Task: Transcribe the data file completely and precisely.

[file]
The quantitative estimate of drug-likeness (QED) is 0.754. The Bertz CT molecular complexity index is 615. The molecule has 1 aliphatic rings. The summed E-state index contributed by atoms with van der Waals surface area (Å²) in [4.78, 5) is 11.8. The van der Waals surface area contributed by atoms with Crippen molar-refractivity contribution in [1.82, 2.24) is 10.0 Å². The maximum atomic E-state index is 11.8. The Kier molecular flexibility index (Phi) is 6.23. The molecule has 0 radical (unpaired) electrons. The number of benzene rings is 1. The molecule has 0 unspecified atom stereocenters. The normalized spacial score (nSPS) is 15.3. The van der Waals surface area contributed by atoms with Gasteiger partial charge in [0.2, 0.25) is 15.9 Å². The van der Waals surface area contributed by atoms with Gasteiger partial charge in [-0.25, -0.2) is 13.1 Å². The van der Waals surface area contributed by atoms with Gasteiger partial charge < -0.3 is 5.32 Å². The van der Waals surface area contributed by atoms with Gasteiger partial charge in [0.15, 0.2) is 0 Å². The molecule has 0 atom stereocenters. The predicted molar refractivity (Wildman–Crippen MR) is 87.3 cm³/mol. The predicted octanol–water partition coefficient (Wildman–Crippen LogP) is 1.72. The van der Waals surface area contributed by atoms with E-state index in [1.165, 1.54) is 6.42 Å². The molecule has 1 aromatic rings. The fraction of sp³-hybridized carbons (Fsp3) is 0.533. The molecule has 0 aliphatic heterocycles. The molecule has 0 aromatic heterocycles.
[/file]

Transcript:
The quantitative estimate of drug-likeness (QED) is 0.754. The Bertz CT molecular complexity index is 615. The molecule has 1 aliphatic rings. The summed E-state index contributed by atoms with van der Waals surface area (Å²) in [4.78, 5) is 11.8. The van der Waals surface area contributed by atoms with Crippen molar-refractivity contribution in [1.82, 2.24) is 10.0 Å². The maximum atomic E-state index is 11.8. The Kier molecular flexibility index (Phi) is 6.23. The molecule has 0 radical (unpaired) electrons. The number of benzene rings is 1. The molecule has 0 unspecified atom stereocenters. The normalized spacial score (nSPS) is 15.3. The van der Waals surface area contributed by atoms with Gasteiger partial charge in [0.2, 0.25) is 15.9 Å². The van der Waals surface area contributed by atoms with Gasteiger partial charge in [-0.25, -0.2) is 13.1 Å². The van der Waals surface area contributed by atoms with Gasteiger partial charge < -0.3 is 5.32 Å². The van der Waals surface area contributed by atoms with Gasteiger partial charge in [0.15, 0.2) is 0 Å². The molecule has 0 atom stereocenters. The predicted molar refractivity (Wildman–Crippen MR) is 87.3 cm³/mol. The predicted octanol–water partition coefficient (Wildman–Crippen LogP) is 1.72. The van der Waals surface area contributed by atoms with E-state index in [1.165, 1.54) is 6.42 Å². The molecule has 1 aromatic rings. The fraction of sp³-hybridized carbons (Fsp3) is 0.533. The molecule has 0 aliphatic heterocycles. The molecule has 0 aromatic heterocycles.